AS THE REAGAN administration begins to design its economic policy, it knows what President Carter learned only gradually and at great cost. The conventional methods of creating jobs, through tax cuts, still work. But, as the Carter administration discovered, they now have intolerable side effects that, so far, no government has been able to control.
When Mr. Carter took office nearly four years ago, he shared the prevailing optimistic view of the economy. The country had suffered a series of shocks in the early 1970s -- an oil crisis, a world grain shortage, the depreciation of the dollar -- but the economy was recovering. Most people, in early 1977, believed that those shocks had been unique events.The job for government policy, it seemed, was only to help the economy absorb them and get back onto the path of high growth.
Mr. Reagan and his economists know how that turned out. They know that those supposedly unique shocks of the early 1970s were all repeated in the Carter years. There were dollar crises in 1978 and 1979. There was another oil crisis in 1979. Bad harvests this year are creating another world grain shortage, and food prices are moving up again. Each of these misfortunes is inflationary, and the inflation has been cumulative. Far from being unique, the shocks of the 1970s now appear to have fallen into a cyclical pattern that promises to keep repeating itself until the cycle is somehow broken.
Mr. Reagan's economic policy will be largely set by the coming tax cut -- whether it's enacted by the next Congress or, as now seems possibly, by the lame duck session that begins next week. A large cut in tax rates will certainly accelerate economic growth -- and, as in the case of the Carter tax cut, it will also accelerate the inflation.If oil consumption should begin to rise rapidly again, as it did under the pressure of the Carter stimulus policy, there will probably be another oil crisis and still higher oil prices. Thoughout the fall, interest rates have been moving steadily upward in anticipation of rising inflation in the months ahead. The prime rate -- the big bank's basic rate for big borrowers -- went up a full percentage point yesterday.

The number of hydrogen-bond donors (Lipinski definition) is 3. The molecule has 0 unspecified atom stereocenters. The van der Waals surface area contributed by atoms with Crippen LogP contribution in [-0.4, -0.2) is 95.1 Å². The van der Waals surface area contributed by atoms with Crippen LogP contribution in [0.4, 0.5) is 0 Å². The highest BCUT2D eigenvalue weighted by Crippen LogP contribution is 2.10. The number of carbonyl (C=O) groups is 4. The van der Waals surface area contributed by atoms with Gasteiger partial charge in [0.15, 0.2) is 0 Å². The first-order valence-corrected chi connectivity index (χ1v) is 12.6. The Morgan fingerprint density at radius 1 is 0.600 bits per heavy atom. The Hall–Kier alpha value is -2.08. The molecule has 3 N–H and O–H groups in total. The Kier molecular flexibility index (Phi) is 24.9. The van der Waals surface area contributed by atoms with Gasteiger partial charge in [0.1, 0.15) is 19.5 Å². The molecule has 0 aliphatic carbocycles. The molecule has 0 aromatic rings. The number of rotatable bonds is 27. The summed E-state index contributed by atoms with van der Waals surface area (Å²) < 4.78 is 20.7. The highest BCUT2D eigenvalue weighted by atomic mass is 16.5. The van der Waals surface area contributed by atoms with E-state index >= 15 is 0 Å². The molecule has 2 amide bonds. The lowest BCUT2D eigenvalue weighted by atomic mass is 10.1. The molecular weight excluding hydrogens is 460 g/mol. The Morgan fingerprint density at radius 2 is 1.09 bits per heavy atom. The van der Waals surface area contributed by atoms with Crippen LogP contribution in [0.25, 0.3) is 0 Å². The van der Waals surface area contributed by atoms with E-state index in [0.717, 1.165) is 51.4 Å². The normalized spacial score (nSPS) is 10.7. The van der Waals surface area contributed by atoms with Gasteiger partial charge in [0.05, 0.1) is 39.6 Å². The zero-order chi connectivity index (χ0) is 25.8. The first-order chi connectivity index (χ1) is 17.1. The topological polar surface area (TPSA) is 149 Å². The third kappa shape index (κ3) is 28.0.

Theoretically at least, a strongly interventionist public policy could mitigate the dilemma here. A successful imcomes policy, persuading working people to restrain their wage gains, would permit faster economic growth at less cost in inflation. Government regulation to push industry and the ultilities away from oil would permit faster growth without driving up oil imports. But, if we read the election returns correctly, further experimentation with incomes policies and fuel regulations were not among the winners.
To control inflation, Mr. Reagan puts his faith in reduced government spending and a balanced budget. But currently the inflation, and interest costs, are pushing the budget up faster than he is likely to be able to cut it. The deficit in the year ending last September was, including the off-budget spending $73 billion. Next year's deficit is probably going to be in the same range.
Mr. Carter was nearly halfway through his term before he fully perceived the dangers of rising inflation and the self-perpetuating cycles of shocks and crises. By that time, it was too late. Mr. Reagan and his economic strategists begin with the advantage, at least, of knowing what happened to Mr. Carter.